Off-Road Jesus - WWJD? - Straight From The Boss ManPosted in Features on June 1, 2003 0) (
The media as a whole have received a bad rap over the years. In many cases, deservedly so. But as I get older and the world seems to get wackier, I am less and less surprised at what makes headlines. Is the media to blame for merely reporting what's going on, or are we maligning the messenger of bad news?
A good case in point is the flap over WWJD. Most Christians will recognize this arrangement of letters to stand for What would Jesus do? Many Christians wear a bracelet or chain bearing these initials to remind them to think about their actions before doing something stupid or sinful. However, a handful of Bible-thumpers with an axe to grind against SUVs and automotive pollution in general have modified these familiar letters to stand for What would Jesus drive?
The What would Jesus drive? controversy hit the papers a few months back and was even the subject of a handful of editorials across the country. Before anyone sets fire to this issue or labels me a religious heretic, I have to remind you truth is often stranger than fiction. Even I couldn't make up something as ludicrous as this.
According to published reports, a band of semi-well-meaning church folk, from such legitimate groups at the Council of Churches and Evangelical Environmental Network, apparently made a pilgrimage to Detroit to preach against the most evil of all evil: gas-guzzling SUVs. Reportedly, the groups were attempting to open up some sort of dialogue with Detroit on the subject. But in the process, someone posed the absurd question, What would Jesus drive?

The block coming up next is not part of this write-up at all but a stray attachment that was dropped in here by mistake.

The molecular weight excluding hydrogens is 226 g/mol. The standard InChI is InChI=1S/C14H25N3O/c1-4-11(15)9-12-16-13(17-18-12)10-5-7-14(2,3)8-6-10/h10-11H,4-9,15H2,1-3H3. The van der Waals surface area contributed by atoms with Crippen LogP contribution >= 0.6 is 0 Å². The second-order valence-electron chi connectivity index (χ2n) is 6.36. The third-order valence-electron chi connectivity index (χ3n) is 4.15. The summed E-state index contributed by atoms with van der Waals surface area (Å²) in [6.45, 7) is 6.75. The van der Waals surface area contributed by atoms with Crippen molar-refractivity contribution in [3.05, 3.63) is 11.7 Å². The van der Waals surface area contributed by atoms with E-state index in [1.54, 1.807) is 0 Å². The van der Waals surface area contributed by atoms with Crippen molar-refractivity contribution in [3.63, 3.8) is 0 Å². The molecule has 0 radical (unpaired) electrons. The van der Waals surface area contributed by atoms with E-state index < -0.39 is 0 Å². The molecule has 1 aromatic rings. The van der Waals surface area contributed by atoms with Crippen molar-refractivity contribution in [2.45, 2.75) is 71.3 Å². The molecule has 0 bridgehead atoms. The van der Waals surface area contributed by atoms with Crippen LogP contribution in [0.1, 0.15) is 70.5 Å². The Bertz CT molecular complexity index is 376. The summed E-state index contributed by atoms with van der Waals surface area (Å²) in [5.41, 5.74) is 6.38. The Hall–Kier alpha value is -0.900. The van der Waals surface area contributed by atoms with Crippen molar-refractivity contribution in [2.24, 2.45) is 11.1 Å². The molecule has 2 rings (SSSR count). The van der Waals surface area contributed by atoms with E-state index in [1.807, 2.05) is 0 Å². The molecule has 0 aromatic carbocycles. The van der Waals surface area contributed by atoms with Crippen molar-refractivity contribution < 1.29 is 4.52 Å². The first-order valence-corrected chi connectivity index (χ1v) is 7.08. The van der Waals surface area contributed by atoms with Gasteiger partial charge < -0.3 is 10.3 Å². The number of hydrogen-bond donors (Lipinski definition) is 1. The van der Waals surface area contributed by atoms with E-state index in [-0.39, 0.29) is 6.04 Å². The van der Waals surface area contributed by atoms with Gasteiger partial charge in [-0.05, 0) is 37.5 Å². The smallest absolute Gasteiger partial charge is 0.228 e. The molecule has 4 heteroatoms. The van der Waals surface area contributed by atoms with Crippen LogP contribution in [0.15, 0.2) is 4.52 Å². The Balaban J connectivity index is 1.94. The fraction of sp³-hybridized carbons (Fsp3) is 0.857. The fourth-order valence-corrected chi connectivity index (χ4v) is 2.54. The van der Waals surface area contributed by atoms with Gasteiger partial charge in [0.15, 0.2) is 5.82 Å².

Their environmentally correct answer was, of course, not an SUV. Obviously, that's the chariot of the devil. The hidden agenda, and answer to such a loaded question, was some sort of eco-machine, like the electrical car GM just killed. This leaves the Japanese manufacturers as the only source of electric, environmentally friendly machines.
So why was the clergy in Detroit in the first place? The whole concept of even associating religion and the automobile industry is insane, but taking it a step farther by asking What would Jesus drive? Give me a break. This is the worst publicity stunt I've ever heard of, and anyone who was ever raised in a Christian faith knows God is everywhere, and therefore doesn't need a car.
However, in an attempt to humor the religious protagonists who propose such a ludicrous question, I have conducted an informal poll of friends and coworkers who have offered the following answers to the question as to what would Jesus drive.
- "Naturally a limo. Such an important personal would have an apostle drive, and he would ride in the back."
- "Since bumper-to-bumper traffic is the tool of the devil, Jesus would arrive by helicopter."
- "If Captain Kirk and Spock can be transported anywhere, anytime, Jesus doesn't need no stinkin' car."
- "Isn't the Popemobile a two-seater? He could carpool."
As for my opinion, I have to agree with AutoWeek Publisher Rich Ceppos who joined the ranks of many to comment on the issue. Because Jesus by nature is a higher power, then he naturally belongs in a powerful, high-profile vehicle. My bet would be a Z-O6 Corvette, or even better, an H2.